Jan Christoph Thiele, Chemistry: ‘From noise to knowledge: deep learning for weak signal analysis in ultra-sensitive microscopy and beyond’

In biochemical and pharmaceutical research, understanding interactions between proteins is of paramount importance. Mass Photometry (MP) has emerged as a promising microscopy technique for studying these interactions at the single-molecule level, but faces some limitations. The project aims to expand MP's applicability, building on existing deep learning approaches, including leading methods for super-resolution microscopy and specialised AI tools.

Samvida Venkatesh, Statistics: ‘Multi-pronged approach to systematically identify and validate the transcriptional effects of non-coding genetic variation’

Up to 85% of genetic variants associated with human traits are in the ‘non-coding’ genome and alter gene expression levels rather than protein structure. It is challenging to decipher the precise effect of these variants. This project will benchmark statistical and machine learning models for linking ‘non-coding’ genetic variants to changes in gene expression and transcription. Using a combined model may reduce experimental costs, and improve the ability of models to capture long-range genome interactions.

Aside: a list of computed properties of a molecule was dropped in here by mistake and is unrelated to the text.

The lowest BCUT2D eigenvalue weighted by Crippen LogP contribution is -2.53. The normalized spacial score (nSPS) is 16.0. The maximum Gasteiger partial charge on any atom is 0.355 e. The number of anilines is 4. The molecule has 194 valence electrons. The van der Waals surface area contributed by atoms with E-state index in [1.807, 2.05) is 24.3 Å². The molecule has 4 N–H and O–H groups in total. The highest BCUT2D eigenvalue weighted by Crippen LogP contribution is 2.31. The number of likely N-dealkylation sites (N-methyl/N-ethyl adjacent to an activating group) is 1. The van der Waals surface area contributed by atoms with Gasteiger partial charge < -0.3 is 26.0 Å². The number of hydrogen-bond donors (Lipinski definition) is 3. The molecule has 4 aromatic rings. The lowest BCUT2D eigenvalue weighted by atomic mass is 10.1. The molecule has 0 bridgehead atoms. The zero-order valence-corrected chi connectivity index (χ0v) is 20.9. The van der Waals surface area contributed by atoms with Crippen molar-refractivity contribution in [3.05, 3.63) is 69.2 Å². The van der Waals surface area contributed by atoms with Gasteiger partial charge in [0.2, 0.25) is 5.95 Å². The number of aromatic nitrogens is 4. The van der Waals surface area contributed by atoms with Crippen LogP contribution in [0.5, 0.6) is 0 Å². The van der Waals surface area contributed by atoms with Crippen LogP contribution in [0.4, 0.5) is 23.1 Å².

Mengyun Wang, Materials: ‘Intelligent quantum meta-optics enabled by machine learning for the generation and shaping of non-classical light’

Quantum light sources, which produce photonic quantum bits, have historically relied on cumbersome laser systems, making them difficult to use in the field. Meta-optics (two-dimensional arrays of nanostructures or ‘meta-atoms’), offer an unprecedented platform for versatile quantum light sources and promise huge potential for quantum photonics technology. This project aims to use cutting-edge machine learning techniques to assist the design of multi-functional metasurfaces in quantum-optics applications.

Further information

Oxford joins Schmidt Futures’ $148 million global initiative to accelerate use of AI in scientific research (October 2022)

Innovative Eric and Wendy Schmidt AI in Science Postdoctoral Fellowships get underway at Oxford (May 2023)